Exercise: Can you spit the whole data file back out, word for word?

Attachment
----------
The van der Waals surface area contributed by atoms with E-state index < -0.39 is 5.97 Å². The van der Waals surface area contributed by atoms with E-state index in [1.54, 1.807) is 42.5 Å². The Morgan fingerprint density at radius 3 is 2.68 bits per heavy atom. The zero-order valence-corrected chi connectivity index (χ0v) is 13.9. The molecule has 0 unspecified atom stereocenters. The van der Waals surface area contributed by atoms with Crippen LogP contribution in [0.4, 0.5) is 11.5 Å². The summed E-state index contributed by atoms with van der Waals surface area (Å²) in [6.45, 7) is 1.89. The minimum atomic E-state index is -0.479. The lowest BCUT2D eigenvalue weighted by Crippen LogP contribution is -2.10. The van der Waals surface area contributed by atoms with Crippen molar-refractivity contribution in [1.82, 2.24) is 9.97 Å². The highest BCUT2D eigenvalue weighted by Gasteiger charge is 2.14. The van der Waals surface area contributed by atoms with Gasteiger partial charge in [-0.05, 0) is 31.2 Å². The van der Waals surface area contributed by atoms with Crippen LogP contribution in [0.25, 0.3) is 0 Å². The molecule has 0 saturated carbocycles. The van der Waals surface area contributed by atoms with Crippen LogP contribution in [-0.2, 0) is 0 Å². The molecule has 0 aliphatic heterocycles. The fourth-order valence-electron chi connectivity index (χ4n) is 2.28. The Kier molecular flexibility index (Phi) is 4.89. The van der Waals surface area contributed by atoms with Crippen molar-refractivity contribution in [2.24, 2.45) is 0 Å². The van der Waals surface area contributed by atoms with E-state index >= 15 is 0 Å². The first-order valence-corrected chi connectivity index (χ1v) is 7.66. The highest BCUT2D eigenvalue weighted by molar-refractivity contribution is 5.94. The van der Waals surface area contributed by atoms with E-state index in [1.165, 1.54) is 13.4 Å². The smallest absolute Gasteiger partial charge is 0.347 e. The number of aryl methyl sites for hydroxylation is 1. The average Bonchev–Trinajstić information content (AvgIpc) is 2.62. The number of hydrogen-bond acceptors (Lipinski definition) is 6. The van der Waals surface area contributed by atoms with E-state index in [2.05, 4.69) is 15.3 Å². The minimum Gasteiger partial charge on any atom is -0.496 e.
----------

The van der Waals surface area contributed by atoms with E-state index < -0.39 is 5.97 Å². The van der Waals surface area contributed by atoms with E-state index in [1.54, 1.807) is 42.5 Å². The Morgan fingerprint density at radius 3 is 2.68 bits per heavy atom. The zero-order valence-corrected chi connectivity index (χ0v) is 13.9. The molecule has 0 unspecified atom stereocenters. The van der Waals surface area contributed by atoms with Crippen LogP contribution in [0.4, 0.5) is 11.5 Å². The summed E-state index contributed by atoms with van der Waals surface area (Å²) in [6.45, 7) is 1.89. The minimum atomic E-state index is -0.479. The lowest BCUT2D eigenvalue weighted by Crippen LogP contribution is -2.10. The van der Waals surface area contributed by atoms with Crippen molar-refractivity contribution in [1.82, 2.24) is 9.97 Å². The highest BCUT2D eigenvalue weighted by Gasteiger charge is 2.14. The van der Waals surface area contributed by atoms with Gasteiger partial charge in [-0.05, 0) is 31.2 Å². The van der Waals surface area contributed by atoms with Crippen LogP contribution in [0.25, 0.3) is 0 Å². The molecule has 0 saturated carbocycles. The van der Waals surface area contributed by atoms with Crippen LogP contribution in [-0.2, 0) is 0 Å². The molecule has 0 aliphatic heterocycles. The fourth-order valence-electron chi connectivity index (χ4n) is 2.28. The Kier molecular flexibility index (Phi) is 4.89. The van der Waals surface area contributed by atoms with Crippen molar-refractivity contribution in [2.24, 2.45) is 0 Å². The van der Waals surface area contributed by atoms with E-state index >= 15 is 0 Å². The first-order valence-corrected chi connectivity index (χ1v) is 7.66. The highest BCUT2D eigenvalue weighted by molar-refractivity contribution is 5.94. The van der Waals surface area contributed by atoms with E-state index in [1.165, 1.54) is 13.4 Å². The smallest absolute Gasteiger partial charge is 0.347 e. The number of aryl methyl sites for hydroxylation is 1. The average Bonchev–Trinajstić information content (AvgIpc) is 2.62. The number of hydrogen-bond acceptors (Lipinski definition) is 6. The van der Waals surface area contributed by atoms with E-state index in [2.05, 4.69) is 15.3 Å². The minimum Gasteiger partial charge on any atom is -0.496 e.